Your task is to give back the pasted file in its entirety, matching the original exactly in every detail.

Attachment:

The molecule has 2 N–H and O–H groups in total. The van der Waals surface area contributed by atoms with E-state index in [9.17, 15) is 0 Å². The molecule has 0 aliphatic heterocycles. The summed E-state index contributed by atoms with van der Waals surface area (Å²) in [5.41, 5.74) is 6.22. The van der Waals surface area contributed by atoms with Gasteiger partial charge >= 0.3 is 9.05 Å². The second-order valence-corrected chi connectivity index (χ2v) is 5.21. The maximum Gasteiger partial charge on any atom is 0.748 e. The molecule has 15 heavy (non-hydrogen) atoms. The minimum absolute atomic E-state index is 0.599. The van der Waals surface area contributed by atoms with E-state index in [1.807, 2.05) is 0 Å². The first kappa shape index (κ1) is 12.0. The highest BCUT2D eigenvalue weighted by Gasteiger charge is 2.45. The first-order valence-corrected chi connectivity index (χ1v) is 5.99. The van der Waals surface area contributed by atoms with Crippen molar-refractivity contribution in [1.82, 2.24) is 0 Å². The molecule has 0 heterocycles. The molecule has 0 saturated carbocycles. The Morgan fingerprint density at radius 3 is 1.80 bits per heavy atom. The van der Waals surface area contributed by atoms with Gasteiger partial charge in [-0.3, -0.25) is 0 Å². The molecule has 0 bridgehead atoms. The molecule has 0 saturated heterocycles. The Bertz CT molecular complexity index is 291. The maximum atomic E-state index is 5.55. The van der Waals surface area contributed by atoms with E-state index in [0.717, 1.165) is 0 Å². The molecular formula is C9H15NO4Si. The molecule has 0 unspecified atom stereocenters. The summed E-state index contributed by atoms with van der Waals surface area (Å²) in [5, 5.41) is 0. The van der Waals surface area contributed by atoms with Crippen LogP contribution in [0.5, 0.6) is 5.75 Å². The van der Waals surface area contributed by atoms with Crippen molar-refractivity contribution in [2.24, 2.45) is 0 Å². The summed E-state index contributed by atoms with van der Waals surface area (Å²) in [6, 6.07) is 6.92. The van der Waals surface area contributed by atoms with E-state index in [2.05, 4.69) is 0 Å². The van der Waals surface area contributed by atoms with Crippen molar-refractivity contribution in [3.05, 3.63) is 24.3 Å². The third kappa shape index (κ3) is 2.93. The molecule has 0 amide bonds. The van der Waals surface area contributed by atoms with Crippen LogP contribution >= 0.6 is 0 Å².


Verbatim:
The molecule has 2 N–H and O–H groups in total. The van der Waals surface area contributed by atoms with E-state index in [9.17, 15) is 0 Å². The molecule has 0 aliphatic heterocycles. The summed E-state index contributed by atoms with van der Waals surface area (Å²) in [5.41, 5.74) is 6.22. The van der Waals surface area contributed by atoms with Gasteiger partial charge >= 0.3 is 9.05 Å². The second-order valence-corrected chi connectivity index (χ2v) is 5.21. The maximum Gasteiger partial charge on any atom is 0.748 e. The molecule has 15 heavy (non-hydrogen) atoms. The minimum absolute atomic E-state index is 0.599. The van der Waals surface area contributed by atoms with E-state index in [1.807, 2.05) is 0 Å². The first kappa shape index (κ1) is 12.0. The highest BCUT2D eigenvalue weighted by Gasteiger charge is 2.45. The first-order valence-corrected chi connectivity index (χ1v) is 5.99. The van der Waals surface area contributed by atoms with Crippen molar-refractivity contribution in [1.82, 2.24) is 0 Å². The molecule has 0 heterocycles. The molecule has 0 saturated carbocycles. The Morgan fingerprint density at radius 3 is 1.80 bits per heavy atom. The van der Waals surface area contributed by atoms with Gasteiger partial charge in [-0.3, -0.25) is 0 Å². The molecule has 0 bridgehead atoms. The molecule has 0 saturated heterocycles. The Bertz CT molecular complexity index is 291. The maximum atomic E-state index is 5.55. The van der Waals surface area contributed by atoms with E-state index in [0.717, 1.165) is 0 Å². The molecular formula is C9H15NO4Si. The molecule has 0 unspecified atom stereocenters. The summed E-state index contributed by atoms with van der Waals surface area (Å²) in [5, 5.41) is 0. The van der Waals surface area contributed by atoms with Crippen LogP contribution in [0.5, 0.6) is 5.75 Å². The van der Waals surface area contributed by atoms with Crippen molar-refractivity contribution in [2.24, 2.45) is 0 Å². The summed E-state index contributed by atoms with van der Waals surface area (Å²) in [6, 6.07) is 6.92. The van der Waals surface area contributed by atoms with E-state index in [2.05, 4.69) is 0 Å². The van der Waals surface area contributed by atoms with Crippen molar-refractivity contribution in [3.05, 3.63) is 24.3 Å². The third kappa shape index (κ3) is 2.93. The molecule has 0 amide bonds. The van der Waals surface area contributed by atoms with Crippen LogP contribution >= 0.6 is 0 Å².